Christian Celtics Coach Wears Shirt With Incredible Message After Finals Victory: ‘Let Me Thank God’


As the Boston Celtics celebrated their record-setting 18th NBA title with a resounding 106-88 victory over the Dallas Mavericks Monday night, head coach Joe Mazzulla wore a shirt that resonated deeply with his personal beliefs. Emblazoned with the words, “But First… Let Me Thank God,” the shirt symbolized a profound message that echoed through the arena on a night marked by historical significance.

The Celtics’ victory, clinched on the 16th anniversary of their 17th championship win in the same venue, was propelled by stellar performances from Jayson Tatum, who scored 31 points along with 8 rebounds and 11 assists, and Finals MVP Jaylen Brown, who added 21 points, 8 rebounds, and 6 assists. However, the story of the night was as much about the Celtics’ on-court brilliance as it was about Mazzulla’s resilience and faith.

Despite coaching through the entire playoffs with a torn meniscus, Mazzulla’s determination never wavered. In a candid post-game interview with ESPN, he shared insights into the personal challenges he faced during the season. “Hey, guess what? I gotta have knee surgery. I tore my meniscus in March after we lost to Atlanta. So the first thing I gotta do is get back on the mat,” Mazzulla revealed, indicating his plans to return to MMA training, which he credits with mentally preparing him for the rigors of the NBA season.


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Mazzulla’s Christian faith has been a cornerstone of his identity, a fact he has openly discussed in past interviews. “I am half African-American, half Italian. But most importantly, the decision that I made in my life, I’ve decided to not look at my lens through either one of those, and I’ve decided to look at my lens through that of which is Christianity. And so my identity is in Him first, and that comes before anything else,” Mazzulla explained in a previous interview.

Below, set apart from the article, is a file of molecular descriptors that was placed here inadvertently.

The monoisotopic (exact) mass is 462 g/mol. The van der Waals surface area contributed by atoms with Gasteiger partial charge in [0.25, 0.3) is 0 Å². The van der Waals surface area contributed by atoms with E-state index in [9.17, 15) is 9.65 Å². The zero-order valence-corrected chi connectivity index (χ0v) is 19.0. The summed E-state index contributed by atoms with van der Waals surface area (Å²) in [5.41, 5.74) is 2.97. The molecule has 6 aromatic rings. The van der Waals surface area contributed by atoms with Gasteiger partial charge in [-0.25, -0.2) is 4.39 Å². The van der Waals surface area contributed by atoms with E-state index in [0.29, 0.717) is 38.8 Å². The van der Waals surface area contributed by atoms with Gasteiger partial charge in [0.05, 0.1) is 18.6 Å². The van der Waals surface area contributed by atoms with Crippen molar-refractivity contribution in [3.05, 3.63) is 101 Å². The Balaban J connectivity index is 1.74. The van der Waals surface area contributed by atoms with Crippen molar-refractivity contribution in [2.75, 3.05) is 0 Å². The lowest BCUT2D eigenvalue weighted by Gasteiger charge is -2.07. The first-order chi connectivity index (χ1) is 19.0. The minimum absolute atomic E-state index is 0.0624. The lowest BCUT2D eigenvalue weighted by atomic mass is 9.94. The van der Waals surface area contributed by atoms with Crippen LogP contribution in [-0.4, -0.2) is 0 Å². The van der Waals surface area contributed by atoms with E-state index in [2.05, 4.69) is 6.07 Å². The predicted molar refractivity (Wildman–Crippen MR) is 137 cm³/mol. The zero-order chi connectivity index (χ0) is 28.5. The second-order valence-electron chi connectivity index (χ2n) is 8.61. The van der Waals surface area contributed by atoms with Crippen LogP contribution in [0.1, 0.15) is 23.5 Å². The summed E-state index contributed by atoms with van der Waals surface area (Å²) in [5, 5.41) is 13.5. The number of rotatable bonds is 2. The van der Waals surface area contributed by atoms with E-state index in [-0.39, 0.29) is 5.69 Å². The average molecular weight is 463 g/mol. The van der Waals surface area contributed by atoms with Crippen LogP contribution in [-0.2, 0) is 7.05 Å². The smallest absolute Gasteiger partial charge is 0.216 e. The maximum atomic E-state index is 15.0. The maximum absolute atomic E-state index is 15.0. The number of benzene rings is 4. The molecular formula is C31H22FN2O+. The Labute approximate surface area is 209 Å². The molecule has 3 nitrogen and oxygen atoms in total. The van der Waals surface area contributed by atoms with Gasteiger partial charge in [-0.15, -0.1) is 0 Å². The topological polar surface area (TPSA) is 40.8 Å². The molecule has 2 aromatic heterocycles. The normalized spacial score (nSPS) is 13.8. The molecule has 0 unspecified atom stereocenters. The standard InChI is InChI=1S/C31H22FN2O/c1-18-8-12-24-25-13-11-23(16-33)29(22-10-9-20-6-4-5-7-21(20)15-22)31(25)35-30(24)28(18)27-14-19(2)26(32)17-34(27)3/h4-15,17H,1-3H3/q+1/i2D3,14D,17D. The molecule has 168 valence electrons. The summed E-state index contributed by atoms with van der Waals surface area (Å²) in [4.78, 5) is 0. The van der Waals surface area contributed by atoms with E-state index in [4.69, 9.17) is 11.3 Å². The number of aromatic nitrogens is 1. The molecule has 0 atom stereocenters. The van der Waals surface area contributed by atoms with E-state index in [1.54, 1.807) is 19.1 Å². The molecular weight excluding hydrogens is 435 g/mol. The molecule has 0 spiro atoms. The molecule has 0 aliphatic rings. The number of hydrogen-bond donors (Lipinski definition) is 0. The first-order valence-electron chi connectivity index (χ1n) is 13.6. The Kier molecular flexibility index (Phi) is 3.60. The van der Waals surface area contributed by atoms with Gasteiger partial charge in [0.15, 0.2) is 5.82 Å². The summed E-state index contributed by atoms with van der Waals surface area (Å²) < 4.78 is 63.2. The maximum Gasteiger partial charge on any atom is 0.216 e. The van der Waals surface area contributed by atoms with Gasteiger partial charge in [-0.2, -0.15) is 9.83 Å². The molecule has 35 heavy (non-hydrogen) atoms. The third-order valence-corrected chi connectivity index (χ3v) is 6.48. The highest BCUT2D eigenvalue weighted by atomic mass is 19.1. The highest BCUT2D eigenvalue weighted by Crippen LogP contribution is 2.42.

“And that’s just been important to me because of what He’s done for me in my life, the people that I have around me that have brought me there, and it’s important for my wife, and it’s important for my family. It doesn’t mean that it’s any more important than any other lens to which we can look at. But for me and my house, we will serve the Lord and we’re going to look at the lens of life through that of Christianity and everything that comes with it,” he continued.


With the playoffs included, Mazzulla’s coaching record stands at an impressive 148-54, which translates to a winning percentage of .729. Among all NBA coaches who have helmed at least 200 games, Mazzulla boasts the highest winning percentage.

However, Mazzulla’s journey to the top of the NBA is marked by an unconventional path. Before becoming head coach of the Celtics, his coaching resume was highlighted by a two-year period at Fairmont State in West Virginia, where he achieved a record of 43-17 and guided his team to the NCAA Tournament during his second year. Originating from Rhode Island, Mazzulla’s basketball career included playing at West Virginia University, a stint as an assistant with the Celtics’ G League affiliate, and then a return to the Boston Celtics in June 2019 to join Brad Stevens’ coaching staff.

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Scoop Diggins